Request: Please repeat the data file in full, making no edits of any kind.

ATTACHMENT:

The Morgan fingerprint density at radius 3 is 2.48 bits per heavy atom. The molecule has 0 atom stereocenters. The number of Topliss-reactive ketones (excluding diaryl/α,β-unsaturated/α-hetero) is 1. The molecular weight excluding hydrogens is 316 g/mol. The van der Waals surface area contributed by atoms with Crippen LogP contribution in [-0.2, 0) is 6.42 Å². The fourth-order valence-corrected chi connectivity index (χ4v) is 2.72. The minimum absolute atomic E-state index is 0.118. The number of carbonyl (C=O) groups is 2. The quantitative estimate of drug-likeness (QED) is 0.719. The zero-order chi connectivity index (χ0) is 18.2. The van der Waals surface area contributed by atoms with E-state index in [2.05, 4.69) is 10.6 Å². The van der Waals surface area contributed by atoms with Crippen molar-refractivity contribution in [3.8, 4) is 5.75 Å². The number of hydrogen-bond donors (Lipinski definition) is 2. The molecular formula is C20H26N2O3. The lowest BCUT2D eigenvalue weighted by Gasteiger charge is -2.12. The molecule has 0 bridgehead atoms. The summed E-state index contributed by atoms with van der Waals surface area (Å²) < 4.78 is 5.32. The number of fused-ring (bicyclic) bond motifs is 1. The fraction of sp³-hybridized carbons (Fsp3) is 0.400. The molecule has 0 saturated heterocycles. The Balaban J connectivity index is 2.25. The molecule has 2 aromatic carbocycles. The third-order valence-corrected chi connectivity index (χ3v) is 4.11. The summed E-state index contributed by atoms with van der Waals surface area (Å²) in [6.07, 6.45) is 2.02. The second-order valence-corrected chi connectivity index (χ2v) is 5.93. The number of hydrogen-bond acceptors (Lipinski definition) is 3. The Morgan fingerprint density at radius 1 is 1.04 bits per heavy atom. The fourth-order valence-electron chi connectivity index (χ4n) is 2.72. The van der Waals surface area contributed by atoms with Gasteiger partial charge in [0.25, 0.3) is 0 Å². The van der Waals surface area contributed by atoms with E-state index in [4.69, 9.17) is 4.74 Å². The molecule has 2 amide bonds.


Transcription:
The Morgan fingerprint density at radius 3 is 2.48 bits per heavy atom. The molecule has 0 atom stereocenters. The number of Topliss-reactive ketones (excluding diaryl/α,β-unsaturated/α-hetero) is 1. The molecular weight excluding hydrogens is 316 g/mol. The van der Waals surface area contributed by atoms with Crippen LogP contribution in [-0.2, 0) is 6.42 Å². The fourth-order valence-corrected chi connectivity index (χ4v) is 2.72. The minimum absolute atomic E-state index is 0.118. The number of carbonyl (C=O) groups is 2. The quantitative estimate of drug-likeness (QED) is 0.719. The zero-order chi connectivity index (χ0) is 18.2. The van der Waals surface area contributed by atoms with E-state index in [2.05, 4.69) is 10.6 Å². The van der Waals surface area contributed by atoms with Crippen molar-refractivity contribution in [3.8, 4) is 5.75 Å². The number of hydrogen-bond donors (Lipinski definition) is 2. The molecular formula is C20H26N2O3. The lowest BCUT2D eigenvalue weighted by Gasteiger charge is -2.12. The molecule has 0 bridgehead atoms. The summed E-state index contributed by atoms with van der Waals surface area (Å²) < 4.78 is 5.32. The number of fused-ring (bicyclic) bond motifs is 1. The fraction of sp³-hybridized carbons (Fsp3) is 0.400. The molecule has 0 saturated heterocycles. The Balaban J connectivity index is 2.25. The molecule has 2 aromatic carbocycles. The third-order valence-corrected chi connectivity index (χ3v) is 4.11. The summed E-state index contributed by atoms with van der Waals surface area (Å²) in [6.07, 6.45) is 2.02. The second-order valence-corrected chi connectivity index (χ2v) is 5.93. The number of hydrogen-bond acceptors (Lipinski definition) is 3. The Morgan fingerprint density at radius 1 is 1.04 bits per heavy atom. The fourth-order valence-electron chi connectivity index (χ4n) is 2.72. The van der Waals surface area contributed by atoms with Gasteiger partial charge in [0.25, 0.3) is 0 Å². The van der Waals surface area contributed by atoms with E-state index in [4.69, 9.17) is 4.74 Å². The molecule has 2 amide bonds.